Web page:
Perseus, a retelling

King Acrisius of Argive, was terrified of a prophecy that his grandson would be the one to kill him, so he did the smart thing and locked his beautiful daughter, Danae, in a tower. But it isn’t easy to thwart fate.  The story is that the god Zeus was quite taken with Danae, and being a god, could take any form he wished, and in the guise of a golden shower impregnated Danae.  Possibly the father of Danae’s child was the guard who brought her food each day, but he was never named, and never came forward.

King Acrisius didn’t visit his daughter in the tower very often, so imagine his surprise when he discovered she had an infant son, Perseus.  Did a part of him still love his daughter?  Was he afraid of the mysterious father that could get to his daughter while locked in a tower?  Instead of killing daughter and grandson, King Acrisius placed them in a trunk and set them to sea, confident he would never see either of them again.  Only a god would be able to save them now.

As it turned out, it was an old fisherman, Dictys, who pulled Danae and Perseus from the sea.  Dictys served as their protector for as long as he lived.  King Polydeuces watched the beautiful Danae, and tried to win her favor.   King Polydeuces was a vain, pompous and cruel man.  King Polydeuces also knew of King Acrisius, Danae’s father, and thought an alliance by marriage would be beneficial.  He knew King Acricius had wished his daughter and grandson dead, but Danae was so beautiful.  King Polydeuces kept the secret that Danae and Perseus was alive from King Acrisius, and waited for his opportunity. When the fisherman Dictys died, he saw his chance to marry Danae, but her son, now a youth needed to be out-of-the-way before he became a man capable of protecting his mother.  King Polydeuces planned to kill Perseus, but Danae promised to marry the king if he spared the life of her beloved son.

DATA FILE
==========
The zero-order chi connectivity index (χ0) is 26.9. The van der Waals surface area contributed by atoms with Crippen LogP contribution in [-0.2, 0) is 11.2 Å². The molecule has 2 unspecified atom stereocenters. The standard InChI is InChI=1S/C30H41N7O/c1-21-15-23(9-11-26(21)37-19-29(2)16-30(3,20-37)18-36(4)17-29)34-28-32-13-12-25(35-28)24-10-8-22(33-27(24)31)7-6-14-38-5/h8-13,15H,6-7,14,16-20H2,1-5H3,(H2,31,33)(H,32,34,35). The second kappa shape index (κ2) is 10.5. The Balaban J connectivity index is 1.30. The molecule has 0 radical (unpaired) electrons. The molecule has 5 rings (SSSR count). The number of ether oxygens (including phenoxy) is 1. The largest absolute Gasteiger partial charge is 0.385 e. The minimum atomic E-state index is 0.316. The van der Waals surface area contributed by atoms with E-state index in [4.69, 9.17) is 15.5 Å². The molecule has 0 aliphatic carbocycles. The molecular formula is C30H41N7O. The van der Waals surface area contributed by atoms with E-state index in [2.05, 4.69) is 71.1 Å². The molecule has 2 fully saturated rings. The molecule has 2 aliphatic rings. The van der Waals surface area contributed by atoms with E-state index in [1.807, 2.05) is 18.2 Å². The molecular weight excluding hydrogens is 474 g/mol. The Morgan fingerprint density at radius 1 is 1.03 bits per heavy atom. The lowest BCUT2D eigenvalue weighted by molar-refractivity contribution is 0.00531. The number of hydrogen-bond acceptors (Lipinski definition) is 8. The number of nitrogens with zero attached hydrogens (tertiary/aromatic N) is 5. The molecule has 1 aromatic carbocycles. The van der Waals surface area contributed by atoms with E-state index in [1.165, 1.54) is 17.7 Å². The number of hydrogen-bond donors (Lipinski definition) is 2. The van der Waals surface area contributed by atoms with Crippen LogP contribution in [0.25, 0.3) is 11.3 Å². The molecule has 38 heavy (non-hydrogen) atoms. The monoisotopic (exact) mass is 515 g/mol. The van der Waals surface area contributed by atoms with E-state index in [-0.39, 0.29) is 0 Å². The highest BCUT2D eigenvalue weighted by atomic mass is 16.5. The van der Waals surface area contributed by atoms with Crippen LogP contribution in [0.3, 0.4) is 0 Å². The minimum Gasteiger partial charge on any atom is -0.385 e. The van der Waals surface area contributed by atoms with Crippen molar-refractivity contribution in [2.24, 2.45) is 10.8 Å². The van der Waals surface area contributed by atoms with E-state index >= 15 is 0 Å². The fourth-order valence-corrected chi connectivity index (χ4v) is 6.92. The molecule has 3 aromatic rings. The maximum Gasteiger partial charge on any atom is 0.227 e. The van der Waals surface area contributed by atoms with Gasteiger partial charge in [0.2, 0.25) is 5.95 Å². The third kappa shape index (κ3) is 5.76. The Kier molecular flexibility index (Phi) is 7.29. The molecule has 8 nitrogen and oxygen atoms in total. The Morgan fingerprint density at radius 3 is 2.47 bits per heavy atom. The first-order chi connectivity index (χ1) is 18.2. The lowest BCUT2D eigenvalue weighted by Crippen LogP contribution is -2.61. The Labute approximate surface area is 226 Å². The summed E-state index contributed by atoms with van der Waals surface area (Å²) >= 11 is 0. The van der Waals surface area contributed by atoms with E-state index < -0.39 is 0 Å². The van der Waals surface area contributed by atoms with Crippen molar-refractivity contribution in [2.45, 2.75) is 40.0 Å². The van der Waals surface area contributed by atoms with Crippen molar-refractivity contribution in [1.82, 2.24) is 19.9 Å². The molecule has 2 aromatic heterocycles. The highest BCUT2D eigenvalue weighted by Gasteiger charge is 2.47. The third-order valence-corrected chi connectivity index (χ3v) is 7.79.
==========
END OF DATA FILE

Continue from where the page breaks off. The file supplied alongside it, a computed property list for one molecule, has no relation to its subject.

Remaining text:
King Polydeuces had an idea, to send the youth on an impossible quest.  King Polydeuces brought Perseus before him, and presented his request.  “Perseus, if you can bring me the head of Medusa, before I marry your mother in one year, I will release her from her promise to marry me.”  Perseus was sure he could fulfill this quest in a year.  What youth doesn’t believe he can accomplish the impossible!  Perseus loved his mother, and no challenge was to great to take on to save her from a loveless marriage.

Danae was frantic.  She saw the treachery behind King Polydeuces challenge.  Danae pleaded with Perseus, begging him not to try to do this foolish thing, saying,  “Surely you will die.  I would much rather be trapped in marriage with that devious and pompous ass, than lose my only son.”  With the confidence that only the youth have, the foolish youth assured his mother that he was entirely capable, and would be back as soon as he accomplished his quest, after all “I am the son of Zeus!”

Danae was filled with regret that she had ever suggested that Zeus could be Perseus’ father, but the damage was done.  All Danae could do now is pray for her son’s safety and hope the gods would heed her.

The Gray Sisters

The Graeae sisters,  Deino (the terrible), Enyo (the warlike) and Persis (the destroyer) are thought to be old crones from whom Perseus stole the eye they shared, forcing them to reveal the location of the winged sandals, the helmet of invisibility, and the magical sword, used to defeat Medusa.